Save the Spur Video and Rally Recap!

The turn-out of High Line supporters for Monday’s Eastern Rail Yards Public Forum was great: more than 200 people rallied at Midtown’s Red Cross in favor of preserving the entire High Line, including the Spur over 10th Avenue. Supporters wore red “Save the Spur” T-shirts and held signs during a presentation by The Related Companies, the designated developer at the rail yards.

The Spur, a portion of the High Line that crosses 10th Avenue at 30th Street, is still clearly under threat of demolition. Almost every speaker voiced strong support for preserving the entire High Line at the rail yards, including elected leaders US Representative Jerrold Nadler and New York State Assemblymember Dick Gottfried. Related gave no concrete answer as to why the spur would need to be torn down, only that the spur is “large and dark.”

On a promising note, the building on the Western Rail Yards that was previously shown blocking the High Line’s western views was not in the plans shown on Monday night.

With your help, we will continue to put pressure on the developer, the City, the MTA, and Governor Paterson. Please stay tuned to our E-mail Newsletter for updates on what you can do to help us Save the Spur.

Thanks to everyone who came out on Monday night to show that the Spur, like the rest of the historic High Line structure, must be preserved and integrated into the rail yards development.

Breaking: MTA Selects Tishman Speyer as Rail Yards Developer

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The MTA announced today that it has selected Tishman Speyer as the developer for the West Side Rail Yards. This announcement ends a 6-month bidding process, which originally involved 5 competing developers. Tishman Speyer outbid the only other remaining contender– a joint venture between the Durst Organization and Vornado Realty Trust– by $112 million, offering to pay $1.004 billion for the rights to develop the 26-acre site.

Read the Mayor’s Press Release

Tishman Speyer Wins Hudson Yards Bid  [Crain’s New York Business]

Tishman Speyer’s initial bid plan for the rail yards can be seen here. The developer is working with architect Helmut Jahn, landscape architect Peter Walker, and master planner Cooper Robertson. They plan to build 10 million square feet of commercial space, 3 million square feet of residential and leave 13 acres of open space.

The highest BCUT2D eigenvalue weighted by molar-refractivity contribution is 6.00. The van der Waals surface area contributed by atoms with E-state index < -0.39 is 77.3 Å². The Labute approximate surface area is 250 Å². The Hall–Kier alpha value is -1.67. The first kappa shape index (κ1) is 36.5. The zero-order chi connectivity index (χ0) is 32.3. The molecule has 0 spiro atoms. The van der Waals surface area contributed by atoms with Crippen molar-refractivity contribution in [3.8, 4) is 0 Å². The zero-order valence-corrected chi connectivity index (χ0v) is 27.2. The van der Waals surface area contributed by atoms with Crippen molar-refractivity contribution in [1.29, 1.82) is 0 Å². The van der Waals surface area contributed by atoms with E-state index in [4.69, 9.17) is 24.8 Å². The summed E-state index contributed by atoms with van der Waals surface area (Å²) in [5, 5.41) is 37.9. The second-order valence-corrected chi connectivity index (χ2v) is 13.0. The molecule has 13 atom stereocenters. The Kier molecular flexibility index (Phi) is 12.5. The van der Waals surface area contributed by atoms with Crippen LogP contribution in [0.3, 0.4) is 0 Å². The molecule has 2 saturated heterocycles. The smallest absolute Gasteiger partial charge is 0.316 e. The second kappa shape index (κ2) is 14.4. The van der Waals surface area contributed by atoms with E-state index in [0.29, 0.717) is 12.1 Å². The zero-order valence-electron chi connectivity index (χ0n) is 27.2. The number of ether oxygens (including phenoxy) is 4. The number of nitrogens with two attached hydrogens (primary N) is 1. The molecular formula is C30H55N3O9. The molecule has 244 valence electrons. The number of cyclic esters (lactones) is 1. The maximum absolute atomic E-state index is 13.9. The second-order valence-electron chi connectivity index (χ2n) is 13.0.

Given the sudden change in gubernatorial administration, many thought the rail yards bid process would be delayed, so the MTA’s announcement comes as somewhat of a surprise. Tishman Speyer’s anchor tenant, Morgan Stanley, reportedly dropped out of the deal earlier this month.

Tishman Speyer’s plan preserves most of the High Line, but proposes to demolish the spur over Tenth Avenue, and part of the section along 30th Street.

Statement regarding the MTA’s selection of Tishman Speyer as the developer for the West Side Rail Yards

Friends of the High Line commends the MTA’s, Governor Paterson’s, and Tishman Speyer’s commitment to preserving the majority of the historic High Line structure at the rail yards, and we look forward to working with all parties to ensure that the remaining sections– the spur over Tenth Avenue and the full section along 30th Street– are preserved as well.

The treatment of the High Line in Tishman Speyer’s bid shows considerable progress from the days when it was presumed the site could not be developed without its demolition. We applaud the MTA, Governor Paterson, and Tishman Speyer for their recognition of the High Line as an asset. We are encouraged that they now share our vision of a continuous walkway, connecting the new residential, commercial and open space at the rail yards with the gallery district of West Chelsea and south to Gansevoort Street, that will be the next great city public park for New Yorkers and visitors alike.

We look forward to working with Tishman Speyer and the MTA to ensure full preservation of the entire historic High Line structure, including the spur over Tenth Avenue– almost 1/3 of the rail yards section. Additionally, we hope to work with the leadership of the Javits Center to ensure that a pedestrian easement is preserved on the 33/34 block, north of the rail yards site, so that the High Line may extend to connect with the Javits Center and the planned #7 extension.

We owe a great deal of our success so far in this process to the tireless support of our elected officials: Mayor Michael R. Bloomberg, Governor David Paterson, City Council Speaker Christine C. Quinn, Congressman Jerrold Nadler, Borough President Scott Stringer, and State Senator Tom Duane, as well as the advocacy efforts of Manhattan Community Board 4, and our Friends of the High Line volunteers and supporters. Our rail yards advocacy would not be possible without the generous financial support of the A.G. Foundation, the Greenacre Foundation, the Leon Levy Foundation, John and Wendy Neu, and Wendy Keys and Donald Pels.